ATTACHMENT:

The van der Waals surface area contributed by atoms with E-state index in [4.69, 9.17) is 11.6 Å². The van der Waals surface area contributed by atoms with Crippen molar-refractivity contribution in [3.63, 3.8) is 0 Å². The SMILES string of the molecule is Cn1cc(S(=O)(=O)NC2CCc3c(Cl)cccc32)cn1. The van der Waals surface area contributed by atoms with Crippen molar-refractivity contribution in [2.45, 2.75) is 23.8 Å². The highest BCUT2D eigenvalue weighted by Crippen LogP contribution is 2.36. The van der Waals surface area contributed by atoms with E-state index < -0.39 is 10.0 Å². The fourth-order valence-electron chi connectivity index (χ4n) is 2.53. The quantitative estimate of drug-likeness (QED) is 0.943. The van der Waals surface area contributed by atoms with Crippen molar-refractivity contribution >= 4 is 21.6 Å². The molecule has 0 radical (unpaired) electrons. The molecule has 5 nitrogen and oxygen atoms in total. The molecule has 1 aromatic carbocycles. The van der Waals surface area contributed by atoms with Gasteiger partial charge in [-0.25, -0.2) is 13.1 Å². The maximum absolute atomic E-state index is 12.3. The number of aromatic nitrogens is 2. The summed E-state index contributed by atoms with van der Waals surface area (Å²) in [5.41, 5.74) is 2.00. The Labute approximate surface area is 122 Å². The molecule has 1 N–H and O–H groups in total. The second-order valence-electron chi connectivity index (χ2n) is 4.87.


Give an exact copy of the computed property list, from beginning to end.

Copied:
The van der Waals surface area contributed by atoms with E-state index in [4.69, 9.17) is 11.6 Å². The van der Waals surface area contributed by atoms with Crippen molar-refractivity contribution in [3.63, 3.8) is 0 Å². The SMILES string of the molecule is Cn1cc(S(=O)(=O)NC2CCc3c(Cl)cccc32)cn1. The van der Waals surface area contributed by atoms with Crippen molar-refractivity contribution in [2.45, 2.75) is 23.8 Å². The highest BCUT2D eigenvalue weighted by Crippen LogP contribution is 2.36. The van der Waals surface area contributed by atoms with E-state index < -0.39 is 10.0 Å². The fourth-order valence-electron chi connectivity index (χ4n) is 2.53. The quantitative estimate of drug-likeness (QED) is 0.943. The van der Waals surface area contributed by atoms with Crippen molar-refractivity contribution >= 4 is 21.6 Å². The molecule has 0 radical (unpaired) electrons. The molecule has 5 nitrogen and oxygen atoms in total. The molecule has 1 aromatic carbocycles. The van der Waals surface area contributed by atoms with Gasteiger partial charge in [-0.25, -0.2) is 13.1 Å². The maximum absolute atomic E-state index is 12.3. The number of aromatic nitrogens is 2. The summed E-state index contributed by atoms with van der Waals surface area (Å²) in [5.41, 5.74) is 2.00. The Labute approximate surface area is 122 Å². The molecule has 1 N–H and O–H groups in total. The second-order valence-electron chi connectivity index (χ2n) is 4.87.